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Tesla is going to churn out fewer Model S sedans in the near term and reported a profit and a loss for its most recent quarter.

It’s easy to get caught up in the wave of euphoria that is Tesla Motors, especially when they’re bucking the odds by producing viable, stylish and high quality electric vehicles and making money while doing it. One can forget, ahem…to look a little closer at what’s being reported.

The Palo Alto, California-based EV maker with the perpetually higher-than-expected stock price reported that its earnings for the third quarter were up two cents a share. That’s great news considering the company wasn’t expected to make any money.

However, some – mostly us – overlooked the quirk that is Tesla and its reporting practices. Tesla stubbornly clings to reporting non-GAAP numbers whereas the rest of the world uses GAAP results. When you look at the GAAP, short for Generally Accepted Accounting Principles, figures, which Tesla did provide further down in the letter to its shareholders the numbers don’t look so rosy.

“(Tesla’s) Q3 non-GAAP net income was $3 million, or $0.02 per share based on 142.7 million diluted shares, while Q3 GAAP net loss was $75 million or $(0.60) per share, consistent with our guidance even with the additional one-time items.”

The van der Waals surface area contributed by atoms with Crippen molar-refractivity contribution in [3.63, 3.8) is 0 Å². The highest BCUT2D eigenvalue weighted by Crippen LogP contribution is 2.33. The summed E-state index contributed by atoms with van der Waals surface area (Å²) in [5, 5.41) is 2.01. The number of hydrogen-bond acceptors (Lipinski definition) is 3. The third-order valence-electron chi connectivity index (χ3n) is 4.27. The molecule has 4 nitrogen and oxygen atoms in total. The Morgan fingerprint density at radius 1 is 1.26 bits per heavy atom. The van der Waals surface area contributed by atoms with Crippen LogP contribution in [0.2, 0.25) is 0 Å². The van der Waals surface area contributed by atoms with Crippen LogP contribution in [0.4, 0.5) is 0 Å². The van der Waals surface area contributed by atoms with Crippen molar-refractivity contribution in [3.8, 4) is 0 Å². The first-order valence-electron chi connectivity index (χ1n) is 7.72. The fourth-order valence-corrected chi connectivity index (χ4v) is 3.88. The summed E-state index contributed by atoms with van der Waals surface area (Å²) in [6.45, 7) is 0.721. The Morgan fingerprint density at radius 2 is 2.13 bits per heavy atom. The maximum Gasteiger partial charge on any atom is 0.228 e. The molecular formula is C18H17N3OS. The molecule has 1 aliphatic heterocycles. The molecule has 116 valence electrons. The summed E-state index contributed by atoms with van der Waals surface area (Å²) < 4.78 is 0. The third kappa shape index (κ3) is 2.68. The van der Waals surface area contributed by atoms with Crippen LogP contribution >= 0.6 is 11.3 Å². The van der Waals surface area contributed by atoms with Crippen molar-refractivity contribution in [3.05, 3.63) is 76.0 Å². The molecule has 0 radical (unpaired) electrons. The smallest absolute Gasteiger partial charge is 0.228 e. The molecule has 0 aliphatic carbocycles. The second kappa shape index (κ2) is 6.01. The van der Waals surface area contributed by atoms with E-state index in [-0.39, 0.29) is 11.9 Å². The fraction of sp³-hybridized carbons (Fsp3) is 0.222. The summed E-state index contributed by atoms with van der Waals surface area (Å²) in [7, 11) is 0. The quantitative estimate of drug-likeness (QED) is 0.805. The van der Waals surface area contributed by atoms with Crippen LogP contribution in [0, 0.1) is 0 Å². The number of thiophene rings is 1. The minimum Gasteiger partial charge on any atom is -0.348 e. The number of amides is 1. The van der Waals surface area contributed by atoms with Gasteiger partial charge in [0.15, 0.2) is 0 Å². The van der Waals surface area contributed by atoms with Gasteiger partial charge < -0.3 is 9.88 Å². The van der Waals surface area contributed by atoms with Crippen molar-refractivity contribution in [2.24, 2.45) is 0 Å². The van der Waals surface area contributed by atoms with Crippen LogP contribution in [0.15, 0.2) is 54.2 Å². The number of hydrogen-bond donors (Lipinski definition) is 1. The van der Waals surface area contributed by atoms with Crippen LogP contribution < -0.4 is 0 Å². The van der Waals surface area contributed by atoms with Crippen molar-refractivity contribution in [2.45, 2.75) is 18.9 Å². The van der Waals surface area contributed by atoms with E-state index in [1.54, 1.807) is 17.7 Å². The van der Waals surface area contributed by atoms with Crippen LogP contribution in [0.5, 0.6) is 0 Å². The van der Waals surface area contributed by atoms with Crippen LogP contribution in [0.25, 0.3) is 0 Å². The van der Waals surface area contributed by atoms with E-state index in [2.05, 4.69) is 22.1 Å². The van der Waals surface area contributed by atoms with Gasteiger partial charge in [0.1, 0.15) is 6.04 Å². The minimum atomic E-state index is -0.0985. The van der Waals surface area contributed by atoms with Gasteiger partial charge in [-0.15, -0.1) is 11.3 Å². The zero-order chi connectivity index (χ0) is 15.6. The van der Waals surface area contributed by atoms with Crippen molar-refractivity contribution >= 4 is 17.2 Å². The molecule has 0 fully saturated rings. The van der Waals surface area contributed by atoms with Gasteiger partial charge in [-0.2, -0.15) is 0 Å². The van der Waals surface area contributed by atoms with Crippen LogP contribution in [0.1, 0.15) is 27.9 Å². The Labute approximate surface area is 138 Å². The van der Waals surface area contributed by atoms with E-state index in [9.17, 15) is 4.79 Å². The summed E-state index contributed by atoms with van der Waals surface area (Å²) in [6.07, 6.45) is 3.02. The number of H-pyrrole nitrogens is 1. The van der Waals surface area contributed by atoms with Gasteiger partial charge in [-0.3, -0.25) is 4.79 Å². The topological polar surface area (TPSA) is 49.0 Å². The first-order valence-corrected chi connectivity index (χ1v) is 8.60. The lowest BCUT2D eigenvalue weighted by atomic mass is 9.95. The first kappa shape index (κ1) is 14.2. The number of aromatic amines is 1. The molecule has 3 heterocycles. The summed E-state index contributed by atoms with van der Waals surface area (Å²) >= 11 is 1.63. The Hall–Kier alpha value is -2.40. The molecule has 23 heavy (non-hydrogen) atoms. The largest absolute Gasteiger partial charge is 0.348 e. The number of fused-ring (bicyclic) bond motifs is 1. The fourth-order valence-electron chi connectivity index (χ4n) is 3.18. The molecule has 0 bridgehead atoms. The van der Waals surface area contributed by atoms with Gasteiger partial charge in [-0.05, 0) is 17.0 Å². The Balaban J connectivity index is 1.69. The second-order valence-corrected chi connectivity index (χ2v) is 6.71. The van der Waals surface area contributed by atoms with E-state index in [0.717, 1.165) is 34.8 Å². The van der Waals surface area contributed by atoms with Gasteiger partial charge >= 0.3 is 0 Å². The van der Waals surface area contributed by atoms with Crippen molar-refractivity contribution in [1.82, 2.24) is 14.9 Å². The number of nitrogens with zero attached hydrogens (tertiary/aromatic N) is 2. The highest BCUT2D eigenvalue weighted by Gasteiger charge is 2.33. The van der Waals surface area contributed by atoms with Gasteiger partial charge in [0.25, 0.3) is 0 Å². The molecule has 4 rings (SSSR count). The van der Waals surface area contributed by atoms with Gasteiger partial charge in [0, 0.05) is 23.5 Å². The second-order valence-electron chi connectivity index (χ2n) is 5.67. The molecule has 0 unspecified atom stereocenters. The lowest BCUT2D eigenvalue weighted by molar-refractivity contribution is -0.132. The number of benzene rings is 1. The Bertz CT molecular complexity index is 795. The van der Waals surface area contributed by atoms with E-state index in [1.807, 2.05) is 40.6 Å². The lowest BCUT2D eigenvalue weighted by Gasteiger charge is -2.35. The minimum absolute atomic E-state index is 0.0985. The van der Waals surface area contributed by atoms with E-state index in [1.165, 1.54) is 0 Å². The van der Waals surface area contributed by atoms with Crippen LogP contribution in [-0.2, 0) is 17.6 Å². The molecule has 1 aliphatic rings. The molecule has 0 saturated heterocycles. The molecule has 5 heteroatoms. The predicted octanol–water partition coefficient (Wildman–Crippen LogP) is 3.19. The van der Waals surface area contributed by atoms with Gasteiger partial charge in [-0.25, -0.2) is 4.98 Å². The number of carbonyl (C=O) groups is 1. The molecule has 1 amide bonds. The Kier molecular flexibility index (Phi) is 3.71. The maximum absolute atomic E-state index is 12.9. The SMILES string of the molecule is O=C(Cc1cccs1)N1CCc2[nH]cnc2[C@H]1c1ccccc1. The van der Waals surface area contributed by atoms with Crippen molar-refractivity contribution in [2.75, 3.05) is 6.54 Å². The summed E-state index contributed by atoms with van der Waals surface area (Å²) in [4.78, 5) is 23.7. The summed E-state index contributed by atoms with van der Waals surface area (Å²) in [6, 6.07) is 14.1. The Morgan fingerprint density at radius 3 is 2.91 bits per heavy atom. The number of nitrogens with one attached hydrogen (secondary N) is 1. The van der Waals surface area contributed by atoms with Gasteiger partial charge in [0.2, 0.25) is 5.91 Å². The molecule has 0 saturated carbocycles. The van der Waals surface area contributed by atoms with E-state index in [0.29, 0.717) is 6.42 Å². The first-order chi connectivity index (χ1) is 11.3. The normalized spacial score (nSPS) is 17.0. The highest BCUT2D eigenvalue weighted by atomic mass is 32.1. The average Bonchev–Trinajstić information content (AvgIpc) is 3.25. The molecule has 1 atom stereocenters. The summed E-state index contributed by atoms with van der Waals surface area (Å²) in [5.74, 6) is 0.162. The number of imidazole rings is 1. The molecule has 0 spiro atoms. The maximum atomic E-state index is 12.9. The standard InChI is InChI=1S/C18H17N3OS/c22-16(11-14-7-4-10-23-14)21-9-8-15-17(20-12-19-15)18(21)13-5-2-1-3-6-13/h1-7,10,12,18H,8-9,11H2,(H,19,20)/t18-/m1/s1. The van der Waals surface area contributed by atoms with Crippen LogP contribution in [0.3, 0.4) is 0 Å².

Non-GAAP revenue was $932 million for the quarter, up 55% from a year ago, while GAAP revenue was $852 million.

What’s the difference between the two one might ask? Well, overly simplistically, non-GAAP reporting is akin to telling someone you made $50,000 last year because, well, that’s what your gross salary is. GAAP reporting is like telling everyone you made $36,000 because that’s what actually ended up in your bank account after all of the deductions from your checks all year long.

(Tesla confounds analysts by turning a profit. For more, Click Here.)

Tesla does have a rationale for using non-GAAP numbers and it explained it in the letter reporting its third quarter earnings to its shareholders and signed by Elon Musk, the company’s founder and chairman, and Deepak Ahuja, Chief Financial Officer.

(Click Here for details about why gas prices continue to fall.)

“As usual, this letter includes non-GAAP financial information because we plan and manage our business using such information,” the letter states. “Our non-GAAP financial information excludes non-cash stock-based compensation and interest expense, and includes deferred revenue and related costs for cars sold with a Resale Value Guarantee or similar buy-back program where we receive cash upon delivery.”

(To see why NHTSA continues to push Honda for information about Takata, Click Here.)

Regardless of the accounting used and despite providing guidance that it would produce 33,000 Model S sedans compared with its predicted 35,000 units, the company’s stock price is up in mid-afternoon trading. It opened the day at $234.49 a share and rose more than 5% to more than $242 a share.

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